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Sh*t Just Got Real – EwTube

Sh*t Just Got Real – EwTube


More often than not, my favourite part of a movie is where reality dawns on either the characters, the audience or both. This involves a complete shift in tone, an emotional interlude or a reminder of just how things are in their world. When done well, they perfectly blend both story and character development. Here are five great examples.

Robin Hood (1973) – The Sheriff vs The Friar

Some say that Disney’s Robin Hood is not a great movie. They are wrong. The lack of a beautiful and lavish production is overshadowed by the great characters, hilarious screenplay and an excellent cast. It’s a jolly affair but there is one moment which is surprisingly effective and plays with your emotions in a way only Disney movies can. Prince John has just Tripled the taxes of Nottingham and the wicked Sheriff of Nottingham comes to collect. Not even the charitable Friar Tuck is off limits.


The Expendables (2010) – What Was Left Of My Soul

This scene confounded everyone. Oscar calibur acting in an homage to the big, dumb and noisy action movies of the 80’s and 90’s is not what people expected. this outstandingly dramatic and sensitive moment features genuinely excellent acting. When our hero Sylvester Stallone expresses his mixed feelings about his last mission we are treated to an astonishing monologue by Mickey Rourke. Recalling a traumatising experience in Bosnia, the heart wrenching tale of the importance of saving someone strikes a chord with not only our hero but to the audience as well.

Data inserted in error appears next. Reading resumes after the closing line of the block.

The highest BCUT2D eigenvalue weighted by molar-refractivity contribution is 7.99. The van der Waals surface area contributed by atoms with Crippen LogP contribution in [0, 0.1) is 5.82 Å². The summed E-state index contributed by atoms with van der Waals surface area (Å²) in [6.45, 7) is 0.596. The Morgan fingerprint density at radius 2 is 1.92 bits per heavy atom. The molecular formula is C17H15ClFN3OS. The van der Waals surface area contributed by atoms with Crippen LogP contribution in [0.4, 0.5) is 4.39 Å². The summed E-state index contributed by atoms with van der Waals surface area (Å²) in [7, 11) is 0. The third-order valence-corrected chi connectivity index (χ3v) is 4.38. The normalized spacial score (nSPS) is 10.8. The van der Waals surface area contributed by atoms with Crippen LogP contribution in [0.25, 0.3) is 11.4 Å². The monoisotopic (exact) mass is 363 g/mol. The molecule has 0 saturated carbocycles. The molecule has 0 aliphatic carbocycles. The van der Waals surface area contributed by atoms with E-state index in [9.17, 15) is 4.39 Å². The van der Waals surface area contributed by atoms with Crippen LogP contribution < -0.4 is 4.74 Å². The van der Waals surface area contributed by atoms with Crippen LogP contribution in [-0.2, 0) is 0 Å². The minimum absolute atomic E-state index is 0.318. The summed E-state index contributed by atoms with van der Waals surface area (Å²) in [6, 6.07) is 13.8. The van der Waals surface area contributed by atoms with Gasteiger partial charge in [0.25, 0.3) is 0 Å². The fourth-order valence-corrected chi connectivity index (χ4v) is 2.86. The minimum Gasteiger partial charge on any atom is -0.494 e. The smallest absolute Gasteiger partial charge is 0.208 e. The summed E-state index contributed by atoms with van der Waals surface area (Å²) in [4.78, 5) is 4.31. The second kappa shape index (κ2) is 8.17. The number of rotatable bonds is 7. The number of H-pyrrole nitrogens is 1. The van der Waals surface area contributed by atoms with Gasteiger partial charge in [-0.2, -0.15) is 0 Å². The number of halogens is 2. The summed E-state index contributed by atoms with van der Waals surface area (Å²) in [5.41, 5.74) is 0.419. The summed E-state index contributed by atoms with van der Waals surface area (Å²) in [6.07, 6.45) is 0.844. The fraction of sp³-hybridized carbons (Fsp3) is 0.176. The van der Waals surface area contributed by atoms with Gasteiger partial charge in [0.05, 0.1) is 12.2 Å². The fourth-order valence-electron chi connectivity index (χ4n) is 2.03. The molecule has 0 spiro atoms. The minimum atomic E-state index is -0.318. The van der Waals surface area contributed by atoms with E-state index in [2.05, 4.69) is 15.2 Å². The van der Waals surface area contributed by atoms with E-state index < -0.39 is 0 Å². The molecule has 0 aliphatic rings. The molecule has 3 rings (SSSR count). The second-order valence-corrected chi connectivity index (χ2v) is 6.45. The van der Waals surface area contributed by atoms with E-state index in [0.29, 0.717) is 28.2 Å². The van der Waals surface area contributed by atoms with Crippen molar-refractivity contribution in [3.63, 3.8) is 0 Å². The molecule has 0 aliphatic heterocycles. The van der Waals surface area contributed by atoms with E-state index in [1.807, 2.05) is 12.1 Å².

Indiana Jones and the Last Crusade (1989) – Two Selfless Martyrs

This is my favourite moment in any Indiana Jones movie. Not the chase scene or the spectacular stunts but the conversation between Indiana Jones (Harrison Ford)and his father, Henry (Sean Connery). After escaping from the Nazis they argue over the best way to go next. Not only does this scene tell us why the two maguffins are important (the grail and the diary) but it also finds the time to develop the characters through interaction and back story. No exposition, no melodrama, just good, honest storytelling. It starts about the 5:10 mark if you want to cut to the end of the chase.

The Incredibles (2004) – The Most Valuable Possession

If this ended right after Helen leaves the cave it still would have been a decent scene. The tender moment between her and Violet afterwards turns it into a the best part of the movie. Unlike her brother Dash, Violet wants to be normal and rarely if ever uses her powers. Now she is being told that she needs her powers in order to survive. The whole thing is too much for poor Violet but Helen reassures her that she is strong enough to do what’s right. It’s a remarkably powerful moment and a perfect example of why Pixar movies are held to such a high standard.

Ghostbusters (1984) – Judgement Day

Yes. My favourite scene in Ghostbusters features no jokes and no special effects. Up until now there has been an underlying threat of apocalyptic proportions but none of the Ghostbusters have been aware of it. Then this beautiful little moment happens which changes everything. Coming right before the third act, newcomer Winston Zedmore (Ernie Hudson) points out to Ray Stanz (Dan Ackroyd)that there must be a reason why there is so much paranormal activity going on. It’s a fantastic piece of both writing and acting and still gives me goosebumps. Plus it’s probably the best ever scene involving an outsider pointing out the obvious to an expert.